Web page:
Give it some time (and some welly, MTV 24 hours a day in multi channel did it for me).

    S
     
  6. GaryG

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    To run them in select whatever mode it is on your amp that allows a CD to play through all the speakers (party mode or whatever) and leave the CD on constant replay while you're at work, should run the speakers in within a week.
     
  7. Lowrider

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    The crossover point is very important with those and other small speakers, should be 120 hz or so... Also make sure the crossover setting of the subwoofer is set to maximum, fully clockwise...
     
  8. Desticado

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    When it comes to sound I confess to likeing what i hear but struggling to tell the difference sometimes (such as DD Vs DTS) but I always like to learn.

    Could someone explain to me what it is that actually happens to speakers when you 'run them in' Cheers.
     
  9. mja

    mja
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    James,

    I too have the 'Eggs' linked to a Denon AVR-3802 (a pretty common setup now I think!) - and although I was happy with the sound (speakers set to small, crossover in the amp set to 80 and cranked right round to max on the sub) I was astonished at the difference achieved by upgrading from bell-wire cable to 'proper' speaker cable. I chose QED original for the fronts and center and QED micro for the rears (equal lengths to fronts and centre, and equal to the rears (though different to the front lengths!!)) Most sources (especially FM radio) sound much richer, less sibillance (sp?) and for quite a modest outlay (£2-£3 per meter) I think the sound is significantly better. Give it a go if like me you hooked it up with string to start with!!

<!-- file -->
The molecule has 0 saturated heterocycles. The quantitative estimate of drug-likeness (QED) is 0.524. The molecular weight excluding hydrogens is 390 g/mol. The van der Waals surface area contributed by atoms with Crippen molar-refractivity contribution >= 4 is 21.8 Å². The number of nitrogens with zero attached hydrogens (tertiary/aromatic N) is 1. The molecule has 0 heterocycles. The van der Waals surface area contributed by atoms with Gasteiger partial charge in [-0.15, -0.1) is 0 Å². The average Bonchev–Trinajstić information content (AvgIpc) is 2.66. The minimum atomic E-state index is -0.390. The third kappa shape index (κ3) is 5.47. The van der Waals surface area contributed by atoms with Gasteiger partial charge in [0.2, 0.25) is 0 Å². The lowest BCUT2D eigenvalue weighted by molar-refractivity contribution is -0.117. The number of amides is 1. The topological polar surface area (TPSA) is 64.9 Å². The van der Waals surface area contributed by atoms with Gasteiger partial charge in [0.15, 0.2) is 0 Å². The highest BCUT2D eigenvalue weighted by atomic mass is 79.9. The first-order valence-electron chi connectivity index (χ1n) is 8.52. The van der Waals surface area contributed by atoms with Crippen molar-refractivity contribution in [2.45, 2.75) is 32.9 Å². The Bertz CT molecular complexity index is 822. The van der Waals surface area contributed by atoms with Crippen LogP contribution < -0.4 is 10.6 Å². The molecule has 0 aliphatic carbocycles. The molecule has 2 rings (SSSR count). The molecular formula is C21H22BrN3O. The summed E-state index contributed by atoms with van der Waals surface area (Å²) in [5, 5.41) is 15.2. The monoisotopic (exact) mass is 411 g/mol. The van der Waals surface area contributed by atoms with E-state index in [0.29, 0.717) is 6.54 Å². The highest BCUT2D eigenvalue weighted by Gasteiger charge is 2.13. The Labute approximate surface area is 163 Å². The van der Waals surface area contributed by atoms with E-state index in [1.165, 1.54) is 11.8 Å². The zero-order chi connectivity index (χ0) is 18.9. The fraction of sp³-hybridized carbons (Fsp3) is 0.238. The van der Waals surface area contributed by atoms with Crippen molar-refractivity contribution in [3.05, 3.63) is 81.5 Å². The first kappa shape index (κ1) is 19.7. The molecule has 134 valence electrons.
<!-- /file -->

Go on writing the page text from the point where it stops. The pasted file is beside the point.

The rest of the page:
10. Lowrider

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    mja,

    Try setting the crossover to 100 hz, or 120 hz, You should get much fuller sound, particularly male vocals. I did that test, tell us what you find. With higher than 80 hz you should place your sub near the front speakers, as sound is more directional above 80 hz.